Beach House Plan

by Marcus Pickett

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Many people's idea of a dream home involves more than just the house itself. Owning a home on the beach is a luxury most people never know and beach front property is becoming scarcer and scarcer. When you do see a suitable beach front lot up for sale, the price is usually high. This may mean a smaller home than you were originally planning. In fact, architects and home builders are shifting their efforts toward moderately sized (and priced) beach homes, as the market for large beachfront estates are all but extinct. If you're just starting out, here are some things to consider as you try to bring your beach house plans into focus. Once you begin to generate ideas for what you think you want your beach house to be, we'll give you some guidelines to choose the architect/home builder that's right for you.

Building a Durable Beach House
It's not hard to understand why a beach house has a more limited construction design. If you're building on sand and are lucky enough to have a lot not too far from the ocean, your house will need a foundation specifically designed to keep your it from being literally washed away. Next, the wind can pick up and send a veritable sandstorm hurling at your home. This may not be enough to carry your home away, but it can cause significant surface damage in some home exterior materials. On the other hand, many beach homes must also face the threat of tropical storms and hurricanes. A combination of strong building materials and aerodynamic design should keep your home standing and in good structural shape even during strong hurricanes.

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Beach House Plans
Despite the structural demands of the house, there's no reason you can't have your dream beach house. A beach house is often about accommodating livable outdoor space; screen porches, observation decks, patios, and other outdoor spaces expand your home's floor plan without skyrocketing the building costs. In fact, it's not unreasonable for as much as a third of your living space to be an outdoor extension of your home. Many beach house plans are designed for the home's interior to enhance the feeling of openness. Vaulted ceilings, large entryways, and French doors all lend themselves to the beach house plan.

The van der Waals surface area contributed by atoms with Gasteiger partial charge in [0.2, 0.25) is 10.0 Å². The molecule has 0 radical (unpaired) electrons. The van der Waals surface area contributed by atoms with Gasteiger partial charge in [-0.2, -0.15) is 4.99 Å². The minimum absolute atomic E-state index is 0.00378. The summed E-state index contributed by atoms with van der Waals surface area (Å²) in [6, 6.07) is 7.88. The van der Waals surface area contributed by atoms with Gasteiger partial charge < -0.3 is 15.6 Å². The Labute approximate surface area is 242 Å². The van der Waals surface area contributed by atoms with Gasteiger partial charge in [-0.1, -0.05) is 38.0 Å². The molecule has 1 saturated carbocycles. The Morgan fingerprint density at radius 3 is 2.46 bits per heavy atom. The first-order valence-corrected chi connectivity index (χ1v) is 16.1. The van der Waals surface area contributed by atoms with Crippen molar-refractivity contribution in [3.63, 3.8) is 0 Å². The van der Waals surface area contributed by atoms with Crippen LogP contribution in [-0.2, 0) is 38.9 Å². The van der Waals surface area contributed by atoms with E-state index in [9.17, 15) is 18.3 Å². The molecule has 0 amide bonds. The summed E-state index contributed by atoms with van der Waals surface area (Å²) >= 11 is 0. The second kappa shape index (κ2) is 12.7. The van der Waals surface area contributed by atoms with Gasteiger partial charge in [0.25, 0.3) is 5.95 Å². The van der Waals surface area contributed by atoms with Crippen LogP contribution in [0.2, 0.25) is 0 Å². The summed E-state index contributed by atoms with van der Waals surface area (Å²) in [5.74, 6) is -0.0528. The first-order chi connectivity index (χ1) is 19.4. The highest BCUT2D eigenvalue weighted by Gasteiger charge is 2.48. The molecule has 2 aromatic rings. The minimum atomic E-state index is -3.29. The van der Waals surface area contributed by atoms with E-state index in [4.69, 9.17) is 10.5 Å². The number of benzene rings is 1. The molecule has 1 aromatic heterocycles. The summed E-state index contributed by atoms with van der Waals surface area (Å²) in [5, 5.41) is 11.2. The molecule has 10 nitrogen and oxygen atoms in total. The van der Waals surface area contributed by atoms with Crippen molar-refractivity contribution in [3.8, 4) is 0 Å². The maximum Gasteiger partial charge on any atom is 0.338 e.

That said, you don't want to get so carried away you miss the essentials. Besides decent-sized kitchens and bathrooms, guest rooms are a good idea for most beach homes. Let's face it: If you own a beach home, friends (both near and far) are going to be dropping hints about showing up for a visit. Plus, as much as you love the beach and the outdoors, the time undoubtedly comes when you want the climate-controlled comfort and ease of modern, indoor amenities.

Home Builders and Architects There are two common ways to tackle beach house plans: Hire an architect to design your house plans for you, or hire a full-service home building company that has an in-house architect. Neither avenue is necessarily superior. Essentially, all home builders are more than willing to work with your architect to build your beach home. In fact, it's not a bad idea to pursue both avenues, looking for someone whom you can trust to work with you on your beach house design.

Marcus Pickett is a professional freelance writer for the home remodeling industry. He has published more than 600 articles on both regional and national topics within the home improvement industry.